Defending 'tombstone thinking'

The Conversation: FCW's reporters, contributors and editors respond to your comments.

Bob Woods

Bob Woods wrote a recent column for FCW
on the value of leading with an eye toward legacy.

Bob Woods provoked some sharp disagreement with at least one reader with his column, "The value of tombstone thinking," which encourages leaders to think about how a given project or course of action will look as part of their legacy.

A reader identified as Tim wrote: Actually, I will strongly disagree with the sentiment of this article. Tombstone management encourages discontinuity and has a net negative impact on organizational performance. If you are at a level in which you are considering tombstone management then you are at a very senior level of the organization. This means that you had a predecessor and will have a successor. Tombstone management requires you to abandon everything your predecessor did because all of that will be on his or her tombstone, not yours.

It will also require your successor to abandon everything that you are doing because that will be on your tombstone, not his or hers. Thus the net impact is that the staff will have whiplash because every two years when we have some new campaign. A lot of what goes on in federal IT requires a sustained effort. This approach, tombstone management, causes us to abandon horses that are winning the race and causes me to lose confidence in a leader whose ego is more important than good and effective government. I say tombstone management is a good thing if you want everything that you do to be ripped out by your successor. It has no staying power because you can never get sustained leadership.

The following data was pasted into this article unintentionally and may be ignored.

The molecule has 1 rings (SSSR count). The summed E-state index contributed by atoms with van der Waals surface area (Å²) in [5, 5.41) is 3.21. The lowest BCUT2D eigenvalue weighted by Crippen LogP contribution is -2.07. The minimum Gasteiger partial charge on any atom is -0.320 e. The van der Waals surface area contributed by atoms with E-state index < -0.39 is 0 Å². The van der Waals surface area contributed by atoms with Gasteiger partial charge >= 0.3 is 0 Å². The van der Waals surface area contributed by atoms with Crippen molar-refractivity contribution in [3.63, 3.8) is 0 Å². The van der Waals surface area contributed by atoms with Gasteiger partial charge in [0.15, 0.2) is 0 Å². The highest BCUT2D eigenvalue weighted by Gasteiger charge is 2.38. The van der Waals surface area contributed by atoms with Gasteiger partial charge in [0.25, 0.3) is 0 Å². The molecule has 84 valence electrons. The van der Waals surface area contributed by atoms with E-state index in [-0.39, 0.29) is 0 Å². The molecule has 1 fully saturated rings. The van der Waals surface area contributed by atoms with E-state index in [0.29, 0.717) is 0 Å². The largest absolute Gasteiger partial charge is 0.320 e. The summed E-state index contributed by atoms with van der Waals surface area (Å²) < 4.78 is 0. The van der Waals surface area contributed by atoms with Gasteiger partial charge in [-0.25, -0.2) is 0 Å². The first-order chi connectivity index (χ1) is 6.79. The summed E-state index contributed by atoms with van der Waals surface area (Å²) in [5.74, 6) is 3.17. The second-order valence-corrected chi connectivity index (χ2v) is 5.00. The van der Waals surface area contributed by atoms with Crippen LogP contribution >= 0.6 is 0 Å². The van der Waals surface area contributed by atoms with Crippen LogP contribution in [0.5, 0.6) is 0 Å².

Bob Woods responds: I am happy to get the feedback and always enjoy a debate. I don’t think I implied that what’s on your tombstone started and stopped on your watch. The point is that you should shoot for achievements that are real, that are understandable and not bureaucratic babble. Nowhere do I say or imply that you rip out what you find and start over. In fact when you come into and organization you will find things worth keeping and things that should be stopped.

It’s important to know the difference. Things worth keeping and new initiatives started will constitute what you and your organization are known for. As for whether leaders are simply making change to fulfill their ego, we have a lot of leaders who hide behind programs and processes and are unwilling to get the job done and be held accountable. If you work in an organization with all winning horses you are rare indeed. That’s not been my experience and leaders who think they have years to sort out the good from the bad and sow the seeds for the next generation should simply research how their predecessors fared.

NEXT STORY: Misunderstand Yoda, you should not

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